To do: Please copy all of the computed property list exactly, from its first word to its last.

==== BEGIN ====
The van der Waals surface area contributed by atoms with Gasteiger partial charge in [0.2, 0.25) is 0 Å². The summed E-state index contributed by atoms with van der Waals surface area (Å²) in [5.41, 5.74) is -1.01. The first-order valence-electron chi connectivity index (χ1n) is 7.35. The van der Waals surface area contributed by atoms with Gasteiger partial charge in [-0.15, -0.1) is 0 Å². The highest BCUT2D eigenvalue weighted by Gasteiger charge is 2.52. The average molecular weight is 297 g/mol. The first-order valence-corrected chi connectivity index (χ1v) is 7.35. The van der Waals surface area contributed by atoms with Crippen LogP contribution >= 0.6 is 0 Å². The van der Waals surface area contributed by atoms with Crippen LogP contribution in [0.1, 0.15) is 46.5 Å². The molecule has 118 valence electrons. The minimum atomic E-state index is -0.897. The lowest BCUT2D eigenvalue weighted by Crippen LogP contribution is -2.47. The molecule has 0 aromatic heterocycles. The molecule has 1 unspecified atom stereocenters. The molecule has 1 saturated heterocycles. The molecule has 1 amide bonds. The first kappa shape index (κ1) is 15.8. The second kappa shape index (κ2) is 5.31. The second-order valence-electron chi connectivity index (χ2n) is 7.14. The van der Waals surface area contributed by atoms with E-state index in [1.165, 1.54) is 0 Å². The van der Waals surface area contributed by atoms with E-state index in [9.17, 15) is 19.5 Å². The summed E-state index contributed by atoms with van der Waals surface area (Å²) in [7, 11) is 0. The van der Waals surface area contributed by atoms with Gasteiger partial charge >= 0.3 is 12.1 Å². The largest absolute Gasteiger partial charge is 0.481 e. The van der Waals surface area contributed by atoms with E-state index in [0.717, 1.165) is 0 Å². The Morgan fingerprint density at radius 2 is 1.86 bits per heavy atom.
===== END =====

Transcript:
The van der Waals surface area contributed by atoms with Gasteiger partial charge in [0.2, 0.25) is 0 Å². The summed E-state index contributed by atoms with van der Waals surface area (Å²) in [5.41, 5.74) is -1.01. The first-order valence-electron chi connectivity index (χ1n) is 7.35. The van der Waals surface area contributed by atoms with Gasteiger partial charge in [-0.15, -0.1) is 0 Å². The highest BCUT2D eigenvalue weighted by Gasteiger charge is 2.52. The average molecular weight is 297 g/mol. The first-order valence-corrected chi connectivity index (χ1v) is 7.35. The van der Waals surface area contributed by atoms with Crippen LogP contribution >= 0.6 is 0 Å². The van der Waals surface area contributed by atoms with Crippen LogP contribution in [0.1, 0.15) is 46.5 Å². The molecule has 118 valence electrons. The minimum atomic E-state index is -0.897. The lowest BCUT2D eigenvalue weighted by Crippen LogP contribution is -2.47. The molecule has 0 aromatic heterocycles. The molecule has 1 unspecified atom stereocenters. The molecule has 1 saturated heterocycles. The molecule has 1 amide bonds. The first kappa shape index (κ1) is 15.8. The second kappa shape index (κ2) is 5.31. The second-order valence-electron chi connectivity index (χ2n) is 7.14. The van der Waals surface area contributed by atoms with E-state index in [1.165, 1.54) is 0 Å². The van der Waals surface area contributed by atoms with E-state index in [9.17, 15) is 19.5 Å². The summed E-state index contributed by atoms with van der Waals surface area (Å²) in [7, 11) is 0. The van der Waals surface area contributed by atoms with Gasteiger partial charge >= 0.3 is 12.1 Å². The largest absolute Gasteiger partial charge is 0.481 e. The van der Waals surface area contributed by atoms with E-state index in [0.717, 1.165) is 0 Å². The Morgan fingerprint density at radius 2 is 1.86 bits per heavy atom.